By Jess Fenton
16th August 2015

You’ve all undoubtedly seen "that photo" of Jake Gyllenhaal, released months ago - sweaty, bloody, ripped like a brick shithouse, not an ounce of body fat, dripping in anger and ready to bite someone's head off. Anyone who did catch a glimpse of it immediately thought "Whoa". Gyllenhaal is no stranger to transforming himself for a role, but this was an extreme case and we couldn’t wait to see the finished product and find out just what made him do that to himself.

‘Southpaw’ is the story of champion boxer Billy Hope (Gyllenhaal) who physically but not mentally is nearing his career finish line. A child of “the system”, he’s had to fight all his life and not knowing much else, the idea of hanging up the gloves doesn’t exactly thrill him, but with a wife (Rachel McAdams) and daughter (Oona Laurence) to think about it’s an idea he has to consider. When unexpected tragedy hits, Billy finds himself with no career, no money and his daughter taken away from him, so Billy does what Billy has to do - fight, to get it all back again, this time with the reluctant aid of veteran trainer Tick Wills (Forrest Whitaker).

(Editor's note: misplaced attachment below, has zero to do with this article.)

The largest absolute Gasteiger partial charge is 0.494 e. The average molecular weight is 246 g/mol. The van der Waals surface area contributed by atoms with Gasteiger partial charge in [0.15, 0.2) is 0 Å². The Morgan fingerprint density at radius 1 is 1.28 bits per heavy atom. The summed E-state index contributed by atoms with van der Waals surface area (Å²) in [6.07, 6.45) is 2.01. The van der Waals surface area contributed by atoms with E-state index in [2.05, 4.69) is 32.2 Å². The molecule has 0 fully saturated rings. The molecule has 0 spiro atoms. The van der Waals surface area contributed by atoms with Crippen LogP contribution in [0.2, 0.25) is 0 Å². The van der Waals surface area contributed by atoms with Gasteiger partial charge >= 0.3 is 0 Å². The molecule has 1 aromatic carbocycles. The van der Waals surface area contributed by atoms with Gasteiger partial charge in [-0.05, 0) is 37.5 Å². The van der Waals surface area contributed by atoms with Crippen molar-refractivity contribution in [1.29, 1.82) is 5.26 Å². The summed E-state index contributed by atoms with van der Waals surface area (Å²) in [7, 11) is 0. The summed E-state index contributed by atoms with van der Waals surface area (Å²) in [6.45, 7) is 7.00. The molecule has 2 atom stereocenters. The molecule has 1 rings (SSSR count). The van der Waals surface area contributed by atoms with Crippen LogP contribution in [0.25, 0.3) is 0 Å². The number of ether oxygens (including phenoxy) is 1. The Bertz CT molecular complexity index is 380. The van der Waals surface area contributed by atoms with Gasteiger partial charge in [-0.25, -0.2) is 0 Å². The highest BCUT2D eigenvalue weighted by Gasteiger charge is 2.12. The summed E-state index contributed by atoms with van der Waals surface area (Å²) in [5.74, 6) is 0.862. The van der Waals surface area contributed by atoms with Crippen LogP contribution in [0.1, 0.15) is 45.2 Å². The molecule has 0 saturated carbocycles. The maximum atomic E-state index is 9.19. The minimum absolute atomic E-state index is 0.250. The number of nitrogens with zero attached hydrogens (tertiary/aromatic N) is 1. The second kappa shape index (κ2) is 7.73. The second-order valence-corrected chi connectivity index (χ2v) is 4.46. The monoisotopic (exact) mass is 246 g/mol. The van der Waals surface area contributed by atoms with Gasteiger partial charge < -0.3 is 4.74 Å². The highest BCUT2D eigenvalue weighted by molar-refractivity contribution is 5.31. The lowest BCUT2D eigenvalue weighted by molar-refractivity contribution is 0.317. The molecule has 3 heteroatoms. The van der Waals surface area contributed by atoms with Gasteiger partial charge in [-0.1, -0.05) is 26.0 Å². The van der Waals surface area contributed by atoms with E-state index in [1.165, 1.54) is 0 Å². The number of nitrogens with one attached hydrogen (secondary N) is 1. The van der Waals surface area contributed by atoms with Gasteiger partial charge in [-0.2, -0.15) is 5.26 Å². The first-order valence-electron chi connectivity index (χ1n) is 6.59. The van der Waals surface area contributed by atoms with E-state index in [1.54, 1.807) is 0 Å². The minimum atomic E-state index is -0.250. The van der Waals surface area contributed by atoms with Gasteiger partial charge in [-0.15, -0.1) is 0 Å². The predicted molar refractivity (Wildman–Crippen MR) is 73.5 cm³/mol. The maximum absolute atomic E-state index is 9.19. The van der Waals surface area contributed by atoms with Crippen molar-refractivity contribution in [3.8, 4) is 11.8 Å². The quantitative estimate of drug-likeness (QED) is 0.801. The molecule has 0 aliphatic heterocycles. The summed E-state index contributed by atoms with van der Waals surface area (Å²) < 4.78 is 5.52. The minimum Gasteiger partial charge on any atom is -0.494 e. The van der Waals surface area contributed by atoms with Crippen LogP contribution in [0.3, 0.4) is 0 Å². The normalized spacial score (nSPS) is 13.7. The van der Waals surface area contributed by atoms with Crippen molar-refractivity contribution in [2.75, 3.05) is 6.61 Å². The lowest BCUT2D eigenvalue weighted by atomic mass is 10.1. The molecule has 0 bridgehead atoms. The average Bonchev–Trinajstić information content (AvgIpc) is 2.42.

Directed by Antoine Fuqua (‘Training Day’), this tale is rife with redemption, guilt, love, loss, forgiveness, revenge, betrayal, loyalty, it’s all there... on paper, but on the screen, not so much. The sadness and empathy is there, they’re the easy marks and the tear-jerking moments anyone with a camera can hit - but as for the rest, well, that responsibility it would seem was forced onto the shoulders of the film's highly accomplished and extremely talented cast. Don’t get me wrong, they all turn in highly emotional performances, but there were just too many gaps in the script to be filled, no matter who you are or how skilled an actor.

It’s all there... on paper, but on the screen, not so much.

Cleverly, upon the film's pending release, the filmmakers are trying to highlight that fact that the film’s boxing sequences used no stunt-doubles, they’re all Gyllenhall, all the time - this is of course an impressive feat, for Gyllenhaal, but it still leaves the filmmakers in the wind scrambling for excuses as to why this possible "Oscar darling" was served to them on a platter and yet they still managed to mess it up. The film’s climax fight sequence should have been the most emotionally-charged cry-fest designed to make you leap from your seat cheering and shadow box along with your new favourite hero - but instead you’re bored, wishing you’d worn a watch to see how much time is left and wondering where all the tension and the revenge plotline had gone.

Predictable and sporting performances the film itself doesn’t deserve, the standout and owner of all (if any) praise ‘Southpaw’ receives is solely Gyllenhaal’s.

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